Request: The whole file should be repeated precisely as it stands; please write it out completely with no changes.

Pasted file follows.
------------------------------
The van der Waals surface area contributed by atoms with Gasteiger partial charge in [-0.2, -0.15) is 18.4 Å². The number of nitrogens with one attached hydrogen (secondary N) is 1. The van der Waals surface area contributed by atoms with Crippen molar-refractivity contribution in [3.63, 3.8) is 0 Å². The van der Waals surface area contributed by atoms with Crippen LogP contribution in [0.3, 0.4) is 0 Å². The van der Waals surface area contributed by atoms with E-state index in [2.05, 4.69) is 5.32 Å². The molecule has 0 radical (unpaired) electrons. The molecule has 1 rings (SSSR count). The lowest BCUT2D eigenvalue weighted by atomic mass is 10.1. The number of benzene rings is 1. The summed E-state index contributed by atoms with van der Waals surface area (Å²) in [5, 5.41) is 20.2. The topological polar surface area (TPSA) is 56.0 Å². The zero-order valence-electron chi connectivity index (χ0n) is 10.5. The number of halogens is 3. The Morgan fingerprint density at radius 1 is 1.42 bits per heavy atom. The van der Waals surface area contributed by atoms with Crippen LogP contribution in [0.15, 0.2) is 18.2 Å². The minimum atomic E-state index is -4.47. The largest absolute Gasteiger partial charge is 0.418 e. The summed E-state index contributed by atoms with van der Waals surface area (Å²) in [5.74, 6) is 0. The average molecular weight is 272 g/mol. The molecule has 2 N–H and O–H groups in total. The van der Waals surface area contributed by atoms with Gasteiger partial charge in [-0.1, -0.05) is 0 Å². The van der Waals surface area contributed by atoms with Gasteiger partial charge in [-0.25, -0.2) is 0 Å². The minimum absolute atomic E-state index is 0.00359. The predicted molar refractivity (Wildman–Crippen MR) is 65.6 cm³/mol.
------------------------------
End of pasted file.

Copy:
The van der Waals surface area contributed by atoms with Gasteiger partial charge in [-0.2, -0.15) is 18.4 Å². The number of nitrogens with one attached hydrogen (secondary N) is 1. The van der Waals surface area contributed by atoms with Crippen molar-refractivity contribution in [3.63, 3.8) is 0 Å². The van der Waals surface area contributed by atoms with Crippen LogP contribution in [0.3, 0.4) is 0 Å². The van der Waals surface area contributed by atoms with E-state index in [2.05, 4.69) is 5.32 Å². The molecule has 0 radical (unpaired) electrons. The molecule has 1 rings (SSSR count). The lowest BCUT2D eigenvalue weighted by atomic mass is 10.1. The number of benzene rings is 1. The summed E-state index contributed by atoms with van der Waals surface area (Å²) in [5, 5.41) is 20.2. The topological polar surface area (TPSA) is 56.0 Å². The zero-order valence-electron chi connectivity index (χ0n) is 10.5. The number of halogens is 3. The Morgan fingerprint density at radius 1 is 1.42 bits per heavy atom. The van der Waals surface area contributed by atoms with Crippen LogP contribution in [0.15, 0.2) is 18.2 Å². The minimum atomic E-state index is -4.47. The largest absolute Gasteiger partial charge is 0.418 e. The summed E-state index contributed by atoms with van der Waals surface area (Å²) in [5.74, 6) is 0. The average molecular weight is 272 g/mol. The molecule has 2 N–H and O–H groups in total. The van der Waals surface area contributed by atoms with Gasteiger partial charge in [-0.1, -0.05) is 0 Å². The van der Waals surface area contributed by atoms with Gasteiger partial charge in [-0.25, -0.2) is 0 Å². The minimum absolute atomic E-state index is 0.00359. The predicted molar refractivity (Wildman–Crippen MR) is 65.6 cm³/mol.